Status: Partly Free
Legal Environment: 17 (of 30)
Political Environment: 20 (of 40)
Economic Environment: 18 (of 30)
Total Score: 55 (of 100)
(Lower scores = freer)

Freedom of speech and of the press are constitutionally guaranteed in Malawi, although these rights are sometimes restricted in practice. On April 13, 2007, the Malawi Communications Regulatory Authority (MACRA) banned all private media outlets from broadcasting political rallies live without prior permission from the MACRA. This move was allegedly to curb the airing of "hate messages." While there was no evidence given to support the accusation that this was taking place, the move primarily targeted Capital Radio, Joy Radio, and Zodiac Broadcasting Station. However, in July the High Court struck down the MACRA order as unconstitutional when a lawsuit was filed by Joy Radio. Later in October, MACRA appeared to retaliate for the ruling by ordering Joy TV – a affiliate of Joy Radio which stood to be the nation's first private television station – to immediately cease all its broadcasts until the station could obtain the necessary licenses. Tailos Bakili, the station manager claimed that they did indeed have all relevant licenses.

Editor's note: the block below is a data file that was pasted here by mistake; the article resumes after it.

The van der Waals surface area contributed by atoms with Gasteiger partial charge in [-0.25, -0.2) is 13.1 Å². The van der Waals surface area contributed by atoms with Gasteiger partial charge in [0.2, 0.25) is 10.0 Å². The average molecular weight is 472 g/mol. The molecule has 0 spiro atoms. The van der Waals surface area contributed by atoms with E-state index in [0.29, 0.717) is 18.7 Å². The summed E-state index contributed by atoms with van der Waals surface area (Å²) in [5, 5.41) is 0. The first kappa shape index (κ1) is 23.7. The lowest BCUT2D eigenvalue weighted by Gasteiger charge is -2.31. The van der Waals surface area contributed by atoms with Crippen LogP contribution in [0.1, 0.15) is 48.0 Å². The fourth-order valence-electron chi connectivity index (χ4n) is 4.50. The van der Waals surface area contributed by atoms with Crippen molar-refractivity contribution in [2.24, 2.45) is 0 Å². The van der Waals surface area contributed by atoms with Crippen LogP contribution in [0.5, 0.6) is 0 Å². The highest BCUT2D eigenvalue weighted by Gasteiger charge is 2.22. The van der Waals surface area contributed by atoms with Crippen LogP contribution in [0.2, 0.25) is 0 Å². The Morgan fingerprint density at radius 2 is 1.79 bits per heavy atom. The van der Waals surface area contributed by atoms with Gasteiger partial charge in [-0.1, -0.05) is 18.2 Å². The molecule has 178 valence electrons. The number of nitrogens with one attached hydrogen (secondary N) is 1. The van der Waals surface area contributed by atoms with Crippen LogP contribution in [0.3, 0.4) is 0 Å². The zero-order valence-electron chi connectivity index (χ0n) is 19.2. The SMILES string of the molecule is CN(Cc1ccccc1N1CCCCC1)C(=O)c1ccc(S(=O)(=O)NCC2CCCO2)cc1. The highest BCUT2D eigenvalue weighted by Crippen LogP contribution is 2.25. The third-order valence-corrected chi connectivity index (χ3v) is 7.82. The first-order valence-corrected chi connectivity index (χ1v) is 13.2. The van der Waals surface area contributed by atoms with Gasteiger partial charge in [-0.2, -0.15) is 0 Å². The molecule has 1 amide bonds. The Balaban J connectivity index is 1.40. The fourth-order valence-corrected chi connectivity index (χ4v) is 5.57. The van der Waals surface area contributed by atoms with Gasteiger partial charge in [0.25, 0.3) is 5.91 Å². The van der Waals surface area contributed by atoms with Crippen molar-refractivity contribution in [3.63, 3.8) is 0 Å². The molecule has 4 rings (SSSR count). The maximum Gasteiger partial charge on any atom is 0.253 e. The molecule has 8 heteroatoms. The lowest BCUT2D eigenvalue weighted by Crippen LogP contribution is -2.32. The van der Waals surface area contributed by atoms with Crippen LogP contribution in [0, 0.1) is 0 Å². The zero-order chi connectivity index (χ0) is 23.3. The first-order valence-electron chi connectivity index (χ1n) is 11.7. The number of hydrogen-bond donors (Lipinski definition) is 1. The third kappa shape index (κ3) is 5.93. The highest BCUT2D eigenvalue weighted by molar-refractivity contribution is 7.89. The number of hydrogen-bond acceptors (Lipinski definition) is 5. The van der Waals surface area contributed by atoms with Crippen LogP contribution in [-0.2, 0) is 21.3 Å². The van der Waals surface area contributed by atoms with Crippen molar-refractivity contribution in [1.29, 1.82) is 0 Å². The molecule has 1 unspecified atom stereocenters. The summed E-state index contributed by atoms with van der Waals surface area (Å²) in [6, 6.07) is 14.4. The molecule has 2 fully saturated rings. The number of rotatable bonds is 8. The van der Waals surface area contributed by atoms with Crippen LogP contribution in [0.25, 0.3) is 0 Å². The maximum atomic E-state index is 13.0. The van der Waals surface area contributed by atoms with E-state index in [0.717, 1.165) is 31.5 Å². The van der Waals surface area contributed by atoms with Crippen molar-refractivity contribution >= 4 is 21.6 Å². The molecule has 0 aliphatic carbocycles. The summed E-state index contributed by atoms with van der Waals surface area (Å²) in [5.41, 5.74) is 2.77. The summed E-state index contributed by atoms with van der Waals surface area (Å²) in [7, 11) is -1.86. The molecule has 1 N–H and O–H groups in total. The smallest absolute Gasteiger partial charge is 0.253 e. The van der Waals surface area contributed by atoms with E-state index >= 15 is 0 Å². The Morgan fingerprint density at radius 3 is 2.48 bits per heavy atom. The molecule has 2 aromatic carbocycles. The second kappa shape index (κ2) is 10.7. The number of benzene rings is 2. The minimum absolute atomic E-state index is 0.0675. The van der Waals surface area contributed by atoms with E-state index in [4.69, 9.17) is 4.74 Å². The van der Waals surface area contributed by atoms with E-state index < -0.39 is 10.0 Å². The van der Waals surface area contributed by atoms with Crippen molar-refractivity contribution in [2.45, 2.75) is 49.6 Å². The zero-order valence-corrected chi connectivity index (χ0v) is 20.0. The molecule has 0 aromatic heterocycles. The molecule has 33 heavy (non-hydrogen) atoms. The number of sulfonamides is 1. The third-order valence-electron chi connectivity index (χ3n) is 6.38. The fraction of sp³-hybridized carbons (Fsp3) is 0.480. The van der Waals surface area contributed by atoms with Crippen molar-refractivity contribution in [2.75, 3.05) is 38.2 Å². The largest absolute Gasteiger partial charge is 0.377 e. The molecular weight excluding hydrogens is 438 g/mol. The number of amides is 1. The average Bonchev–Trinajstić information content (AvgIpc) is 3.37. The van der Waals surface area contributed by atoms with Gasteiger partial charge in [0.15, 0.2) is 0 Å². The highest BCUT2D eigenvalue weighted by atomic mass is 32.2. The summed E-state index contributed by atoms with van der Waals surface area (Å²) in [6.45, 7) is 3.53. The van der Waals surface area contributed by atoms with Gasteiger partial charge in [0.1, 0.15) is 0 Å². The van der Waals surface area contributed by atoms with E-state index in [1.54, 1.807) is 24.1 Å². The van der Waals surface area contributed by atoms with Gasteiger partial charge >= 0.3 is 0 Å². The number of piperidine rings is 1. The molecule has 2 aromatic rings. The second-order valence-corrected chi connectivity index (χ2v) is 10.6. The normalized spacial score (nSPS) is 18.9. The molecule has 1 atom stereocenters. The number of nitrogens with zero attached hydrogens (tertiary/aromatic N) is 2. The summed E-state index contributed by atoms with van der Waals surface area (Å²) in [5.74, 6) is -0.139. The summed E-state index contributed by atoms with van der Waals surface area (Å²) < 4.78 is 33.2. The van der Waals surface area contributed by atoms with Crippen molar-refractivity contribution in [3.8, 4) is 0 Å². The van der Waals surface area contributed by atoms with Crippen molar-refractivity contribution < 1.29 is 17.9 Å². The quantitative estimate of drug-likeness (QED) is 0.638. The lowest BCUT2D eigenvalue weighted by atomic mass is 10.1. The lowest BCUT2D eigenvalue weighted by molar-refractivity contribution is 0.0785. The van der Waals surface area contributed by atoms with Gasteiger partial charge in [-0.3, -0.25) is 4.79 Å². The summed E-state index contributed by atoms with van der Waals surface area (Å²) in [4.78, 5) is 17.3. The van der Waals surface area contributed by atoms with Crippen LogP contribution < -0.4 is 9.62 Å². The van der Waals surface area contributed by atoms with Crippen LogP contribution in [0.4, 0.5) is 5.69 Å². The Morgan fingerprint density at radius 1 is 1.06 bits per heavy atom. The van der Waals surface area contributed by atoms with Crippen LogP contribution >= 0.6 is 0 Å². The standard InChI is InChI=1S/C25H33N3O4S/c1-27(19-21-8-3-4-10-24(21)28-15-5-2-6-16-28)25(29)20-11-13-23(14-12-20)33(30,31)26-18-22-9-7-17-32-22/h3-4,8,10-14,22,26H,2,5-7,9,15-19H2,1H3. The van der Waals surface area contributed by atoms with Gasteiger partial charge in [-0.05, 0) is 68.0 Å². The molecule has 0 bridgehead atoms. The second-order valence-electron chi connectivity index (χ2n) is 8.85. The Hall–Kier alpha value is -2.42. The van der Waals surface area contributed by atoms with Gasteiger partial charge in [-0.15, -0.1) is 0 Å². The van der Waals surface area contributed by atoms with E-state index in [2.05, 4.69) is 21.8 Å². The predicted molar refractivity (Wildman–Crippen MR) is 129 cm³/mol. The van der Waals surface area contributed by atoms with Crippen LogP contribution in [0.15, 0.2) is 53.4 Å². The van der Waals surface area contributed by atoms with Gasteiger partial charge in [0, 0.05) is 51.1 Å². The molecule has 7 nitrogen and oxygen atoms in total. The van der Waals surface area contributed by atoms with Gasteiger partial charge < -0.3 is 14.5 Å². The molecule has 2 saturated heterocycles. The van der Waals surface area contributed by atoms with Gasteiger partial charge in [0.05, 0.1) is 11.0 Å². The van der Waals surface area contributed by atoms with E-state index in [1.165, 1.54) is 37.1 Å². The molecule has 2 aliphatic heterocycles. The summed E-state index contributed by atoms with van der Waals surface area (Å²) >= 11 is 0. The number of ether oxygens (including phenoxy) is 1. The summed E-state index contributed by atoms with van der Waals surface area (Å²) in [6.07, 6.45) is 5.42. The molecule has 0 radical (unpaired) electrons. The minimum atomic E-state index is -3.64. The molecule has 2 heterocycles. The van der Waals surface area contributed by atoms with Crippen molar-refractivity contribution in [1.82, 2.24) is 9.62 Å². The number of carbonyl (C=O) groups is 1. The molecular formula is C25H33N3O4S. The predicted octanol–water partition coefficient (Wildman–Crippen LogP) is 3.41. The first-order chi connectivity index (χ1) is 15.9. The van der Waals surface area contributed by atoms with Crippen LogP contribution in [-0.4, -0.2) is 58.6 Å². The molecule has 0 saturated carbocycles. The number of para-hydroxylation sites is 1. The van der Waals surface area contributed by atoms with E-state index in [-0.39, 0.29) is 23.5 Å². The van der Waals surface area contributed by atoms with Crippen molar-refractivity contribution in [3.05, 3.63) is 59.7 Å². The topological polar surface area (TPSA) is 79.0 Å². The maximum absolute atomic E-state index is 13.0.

The government does not exercise overt censorship, but freedom of expression in Malawi is threatened in more subtle ways, often resulting in self-censorship. One journalist was reportedly attacked in 2007. Dickson Kashoti, a reporter for the private Daily Times, was physically attacked by Joseph Njobvuyalema, a Member of Parliament over an article that had been critical of him. Njobvuyalema was later fired from his position and sentenced to three months in prison for assault.

The print media represent a broad spectrum of opinion; 10 independent newspapers are available, and of the 8 major papers in circulation, 6 are privately owned and most are editorially independent. The state-owned Malawi Broadcasting Corporation (MBC) operates the country's 2 largest radio stations, and there are approximately 15 private radio stations with more limited coverage operating mainly in urban areas. Following the ban on Joy TV, state-owned Television Malawi – which generally adheres to a pro-government bias – is now the country's only television station. In 2007, the Malawi parliament again approved only half of the funding for the MBC and Television Malawi, accusing the two state broadcasters of bias towards the government and the ruling party. At the same time, independent radio broadcasters receive no support from the state even through advertising revenue. As all equipment must be imported, the high cost of taxes and import duties imposed by the state threaten the economic viability of many independent commercial broadcasters. There are no restrictions on access to the internet, although with access at less than 0.5 percent of the population, it is not a major source of news.

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